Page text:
Those employees are now being lured away to other employers that are promising better positions, bigger salaries, and larger bonuses.

Consider doubling or tripling raise percentages and/or bonuses, offer “thank you” gift cards, gift vesting stock shares, promote employees that stood out, and add employee-focused benefits such as:

  • Structure and benefits focused on mental health and financial health
  • Tuition reimbursement
  • Increased time off allowances
  • Company stock gifting or buying programs
  • School loan repayment programs
  • Larger retirement fund contribution matches

Improve technology

Overworking employees is never a good idea. If the bandwidth of your employees is stretched thin, find innovative ways to improve their work/life balance:

  • Consider implementing new technology to help employees work smarter, not harder
  • Improve training for systems and procedures so employees can complete tasks faster
  • Add technology improvements that allow employees to have more oversight responsibilities vs. needing to complete the tasks themselves
  • Talk to employees and find areas of redundancy that can be automated or removed
  • Provide time for training and cross-training so employees can learn new tasks and grow within the company.

Empower your frontline and promote from within

Your best employees and your brightest ideas will come from the employees that work one-on-one with your customers each day. Some corporations tend to forget that their frontline employees are doing the work that keeps them successful. These employees also know the best ways to improve systems, reduce costs and provide better service.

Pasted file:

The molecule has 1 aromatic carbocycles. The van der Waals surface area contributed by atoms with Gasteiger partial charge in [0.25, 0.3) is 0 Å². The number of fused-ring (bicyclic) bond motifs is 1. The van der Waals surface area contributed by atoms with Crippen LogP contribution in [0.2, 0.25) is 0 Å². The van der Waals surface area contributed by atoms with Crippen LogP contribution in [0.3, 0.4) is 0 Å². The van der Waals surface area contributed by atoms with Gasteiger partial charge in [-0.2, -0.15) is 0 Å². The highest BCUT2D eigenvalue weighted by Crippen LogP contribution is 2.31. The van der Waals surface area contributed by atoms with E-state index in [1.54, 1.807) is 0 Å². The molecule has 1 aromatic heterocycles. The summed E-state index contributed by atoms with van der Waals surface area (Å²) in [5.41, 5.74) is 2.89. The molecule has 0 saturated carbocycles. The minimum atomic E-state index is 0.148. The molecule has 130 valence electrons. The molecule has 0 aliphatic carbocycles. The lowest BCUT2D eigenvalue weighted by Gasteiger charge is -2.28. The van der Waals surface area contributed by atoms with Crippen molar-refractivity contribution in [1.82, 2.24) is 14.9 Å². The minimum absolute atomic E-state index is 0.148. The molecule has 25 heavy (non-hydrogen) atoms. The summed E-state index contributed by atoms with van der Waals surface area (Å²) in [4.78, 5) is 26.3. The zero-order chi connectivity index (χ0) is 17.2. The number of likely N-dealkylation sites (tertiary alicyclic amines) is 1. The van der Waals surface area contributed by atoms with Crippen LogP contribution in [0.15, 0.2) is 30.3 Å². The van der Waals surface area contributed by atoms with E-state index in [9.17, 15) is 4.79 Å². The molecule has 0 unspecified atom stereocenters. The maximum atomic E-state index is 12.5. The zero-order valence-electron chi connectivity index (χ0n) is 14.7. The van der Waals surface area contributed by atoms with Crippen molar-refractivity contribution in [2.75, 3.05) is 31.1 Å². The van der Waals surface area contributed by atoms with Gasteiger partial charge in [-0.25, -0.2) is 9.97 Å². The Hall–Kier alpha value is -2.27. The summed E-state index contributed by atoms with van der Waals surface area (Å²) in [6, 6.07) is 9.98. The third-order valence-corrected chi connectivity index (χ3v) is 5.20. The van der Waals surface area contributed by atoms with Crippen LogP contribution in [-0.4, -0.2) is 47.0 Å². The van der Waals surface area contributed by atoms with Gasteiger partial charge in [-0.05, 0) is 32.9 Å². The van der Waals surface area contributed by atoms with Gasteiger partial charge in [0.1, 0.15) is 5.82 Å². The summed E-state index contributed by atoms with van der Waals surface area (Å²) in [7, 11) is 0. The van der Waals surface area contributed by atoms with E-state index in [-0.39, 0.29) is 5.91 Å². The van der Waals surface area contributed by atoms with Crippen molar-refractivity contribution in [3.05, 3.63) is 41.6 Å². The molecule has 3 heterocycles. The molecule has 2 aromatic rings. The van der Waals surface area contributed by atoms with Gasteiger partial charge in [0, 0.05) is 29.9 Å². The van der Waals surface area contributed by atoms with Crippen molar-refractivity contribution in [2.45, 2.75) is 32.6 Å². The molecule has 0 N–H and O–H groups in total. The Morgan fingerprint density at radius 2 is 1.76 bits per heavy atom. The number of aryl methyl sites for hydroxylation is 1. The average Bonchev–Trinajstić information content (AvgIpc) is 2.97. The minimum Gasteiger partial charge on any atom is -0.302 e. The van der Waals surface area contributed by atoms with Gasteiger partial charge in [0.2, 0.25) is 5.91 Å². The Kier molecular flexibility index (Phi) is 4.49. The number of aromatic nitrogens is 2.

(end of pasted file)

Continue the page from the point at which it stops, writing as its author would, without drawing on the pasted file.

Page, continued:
Empower your frontline employees to do what needs to be done to provide the best customer experiences. Companies like Ritz Carlton and Chewy encourage frontline employees to provide frictionless services and go out of their way to give good customers great experiences.

Once you allow your customer-facing staff to make big decisions, you will quickly find those that stand out above the rest. Those will be the employees that you will want to mentor and train to grow within the company and make bigger improvements along the way.

In any relationship, whether it’s a marriage, friendship, or employer/employee relationship, there will be times when one of those parties doesn’t feel appreciated. Make sure you take the time to not only tell employees how much you’ve appreciated all their hard work but also show them. It will go a long way, and happy employees are much more likely to want to stay and work even harder.

Flagship's customizable approach to your facility's needs will help you incorporate solutions that will help you stay open responsibly and protect the health and safety of your occupants during operations.

We have experienced and professional teams ready to help your business with health and safety preparation, maintenance, and facilities technology, as well as an assortment of other integrated facilities management solutions to meet your needs.